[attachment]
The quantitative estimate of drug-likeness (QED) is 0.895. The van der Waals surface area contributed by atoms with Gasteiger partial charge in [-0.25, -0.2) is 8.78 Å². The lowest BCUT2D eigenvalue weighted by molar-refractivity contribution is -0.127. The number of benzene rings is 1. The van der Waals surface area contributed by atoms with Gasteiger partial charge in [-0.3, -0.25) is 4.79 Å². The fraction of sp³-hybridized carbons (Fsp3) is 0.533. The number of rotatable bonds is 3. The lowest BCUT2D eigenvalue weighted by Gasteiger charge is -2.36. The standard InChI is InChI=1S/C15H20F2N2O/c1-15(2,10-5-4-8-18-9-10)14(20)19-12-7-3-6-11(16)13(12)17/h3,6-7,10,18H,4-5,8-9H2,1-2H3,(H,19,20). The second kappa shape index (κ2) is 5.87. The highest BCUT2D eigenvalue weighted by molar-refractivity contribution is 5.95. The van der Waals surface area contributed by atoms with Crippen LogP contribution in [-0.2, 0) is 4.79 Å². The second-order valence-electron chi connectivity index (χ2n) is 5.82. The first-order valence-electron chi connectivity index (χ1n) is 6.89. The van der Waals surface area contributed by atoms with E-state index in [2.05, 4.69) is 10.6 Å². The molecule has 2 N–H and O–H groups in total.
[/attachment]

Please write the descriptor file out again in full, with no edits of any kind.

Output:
The quantitative estimate of drug-likeness (QED) is 0.895. The van der Waals surface area contributed by atoms with Gasteiger partial charge in [-0.25, -0.2) is 8.78 Å². The lowest BCUT2D eigenvalue weighted by molar-refractivity contribution is -0.127. The number of benzene rings is 1. The van der Waals surface area contributed by atoms with Gasteiger partial charge in [-0.3, -0.25) is 4.79 Å². The fraction of sp³-hybridized carbons (Fsp3) is 0.533. The number of rotatable bonds is 3. The lowest BCUT2D eigenvalue weighted by Gasteiger charge is -2.36. The standard InChI is InChI=1S/C15H20F2N2O/c1-15(2,10-5-4-8-18-9-10)14(20)19-12-7-3-6-11(16)13(12)17/h3,6-7,10,18H,4-5,8-9H2,1-2H3,(H,19,20). The second kappa shape index (κ2) is 5.87. The highest BCUT2D eigenvalue weighted by molar-refractivity contribution is 5.95. The van der Waals surface area contributed by atoms with Crippen LogP contribution in [-0.2, 0) is 4.79 Å². The second-order valence-electron chi connectivity index (χ2n) is 5.82. The first-order valence-electron chi connectivity index (χ1n) is 6.89. The van der Waals surface area contributed by atoms with E-state index in [2.05, 4.69) is 10.6 Å². The molecule has 2 N–H and O–H groups in total.